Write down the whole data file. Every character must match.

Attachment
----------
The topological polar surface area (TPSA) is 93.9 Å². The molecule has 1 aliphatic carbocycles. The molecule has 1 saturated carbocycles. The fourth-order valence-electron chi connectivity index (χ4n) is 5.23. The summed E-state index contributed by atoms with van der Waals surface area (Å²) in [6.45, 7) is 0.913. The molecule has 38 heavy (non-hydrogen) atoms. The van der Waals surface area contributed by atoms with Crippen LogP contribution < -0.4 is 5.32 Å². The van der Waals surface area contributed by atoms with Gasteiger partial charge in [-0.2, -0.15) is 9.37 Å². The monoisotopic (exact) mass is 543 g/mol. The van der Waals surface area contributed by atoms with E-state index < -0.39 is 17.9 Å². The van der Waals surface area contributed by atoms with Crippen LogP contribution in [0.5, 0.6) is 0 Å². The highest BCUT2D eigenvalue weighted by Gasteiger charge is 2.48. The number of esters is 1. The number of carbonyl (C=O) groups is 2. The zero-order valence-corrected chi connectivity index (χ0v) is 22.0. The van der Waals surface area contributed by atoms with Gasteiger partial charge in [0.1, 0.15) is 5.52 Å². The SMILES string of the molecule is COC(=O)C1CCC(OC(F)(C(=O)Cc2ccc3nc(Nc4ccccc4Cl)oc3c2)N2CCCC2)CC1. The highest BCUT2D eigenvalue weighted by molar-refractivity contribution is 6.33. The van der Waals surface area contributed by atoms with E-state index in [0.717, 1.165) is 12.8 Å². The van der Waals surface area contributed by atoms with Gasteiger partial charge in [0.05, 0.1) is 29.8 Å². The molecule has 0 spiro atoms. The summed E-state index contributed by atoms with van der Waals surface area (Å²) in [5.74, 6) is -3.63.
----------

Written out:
The topological polar surface area (TPSA) is 93.9 Å². The molecule has 1 aliphatic carbocycles. The molecule has 1 saturated carbocycles. The fourth-order valence-electron chi connectivity index (χ4n) is 5.23. The summed E-state index contributed by atoms with van der Waals surface area (Å²) in [6.45, 7) is 0.913. The molecule has 38 heavy (non-hydrogen) atoms. The van der Waals surface area contributed by atoms with Crippen LogP contribution < -0.4 is 5.32 Å². The van der Waals surface area contributed by atoms with Gasteiger partial charge in [-0.2, -0.15) is 9.37 Å². The monoisotopic (exact) mass is 543 g/mol. The van der Waals surface area contributed by atoms with E-state index < -0.39 is 17.9 Å². The van der Waals surface area contributed by atoms with Crippen LogP contribution in [0.5, 0.6) is 0 Å². The highest BCUT2D eigenvalue weighted by Gasteiger charge is 2.48. The number of esters is 1. The number of carbonyl (C=O) groups is 2. The zero-order valence-corrected chi connectivity index (χ0v) is 22.0. The van der Waals surface area contributed by atoms with Gasteiger partial charge in [0.1, 0.15) is 5.52 Å². The SMILES string of the molecule is COC(=O)C1CCC(OC(F)(C(=O)Cc2ccc3nc(Nc4ccccc4Cl)oc3c2)N2CCCC2)CC1. The highest BCUT2D eigenvalue weighted by molar-refractivity contribution is 6.33. The van der Waals surface area contributed by atoms with E-state index in [0.717, 1.165) is 12.8 Å². The van der Waals surface area contributed by atoms with Gasteiger partial charge in [0.05, 0.1) is 29.8 Å². The molecule has 0 spiro atoms. The summed E-state index contributed by atoms with van der Waals surface area (Å²) in [5.74, 6) is -3.63.